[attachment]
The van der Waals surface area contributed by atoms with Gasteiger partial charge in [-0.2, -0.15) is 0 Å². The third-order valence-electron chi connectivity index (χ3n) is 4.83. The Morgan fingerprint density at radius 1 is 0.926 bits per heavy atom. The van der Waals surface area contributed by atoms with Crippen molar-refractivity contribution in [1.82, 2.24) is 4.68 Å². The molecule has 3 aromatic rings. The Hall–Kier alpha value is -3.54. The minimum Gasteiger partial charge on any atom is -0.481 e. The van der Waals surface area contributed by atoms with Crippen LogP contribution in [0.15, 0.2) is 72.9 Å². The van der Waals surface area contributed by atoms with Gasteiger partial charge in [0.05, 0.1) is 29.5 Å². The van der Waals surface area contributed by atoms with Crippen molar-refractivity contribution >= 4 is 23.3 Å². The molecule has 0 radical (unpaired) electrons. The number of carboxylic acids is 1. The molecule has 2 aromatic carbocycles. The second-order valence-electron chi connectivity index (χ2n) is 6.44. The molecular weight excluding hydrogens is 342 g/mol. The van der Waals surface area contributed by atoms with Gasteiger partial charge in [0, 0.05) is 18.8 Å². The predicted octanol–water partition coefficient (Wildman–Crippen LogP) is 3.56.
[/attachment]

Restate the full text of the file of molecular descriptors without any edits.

The van der Waals surface area contributed by atoms with Gasteiger partial charge in [-0.2, -0.15) is 0 Å². The third-order valence-electron chi connectivity index (χ3n) is 4.83. The Morgan fingerprint density at radius 1 is 0.926 bits per heavy atom. The van der Waals surface area contributed by atoms with Crippen molar-refractivity contribution in [1.82, 2.24) is 4.68 Å². The molecule has 3 aromatic rings. The Hall–Kier alpha value is -3.54. The minimum Gasteiger partial charge on any atom is -0.481 e. The van der Waals surface area contributed by atoms with Crippen LogP contribution in [0.15, 0.2) is 72.9 Å². The van der Waals surface area contributed by atoms with Gasteiger partial charge in [0.05, 0.1) is 29.5 Å². The van der Waals surface area contributed by atoms with Crippen molar-refractivity contribution >= 4 is 23.3 Å². The molecule has 0 radical (unpaired) electrons. The number of carboxylic acids is 1. The molecule has 2 aromatic carbocycles. The second-order valence-electron chi connectivity index (χ2n) is 6.44. The molecular weight excluding hydrogens is 342 g/mol. The van der Waals surface area contributed by atoms with Gasteiger partial charge in [0, 0.05) is 18.8 Å². The predicted octanol–water partition coefficient (Wildman–Crippen LogP) is 3.56.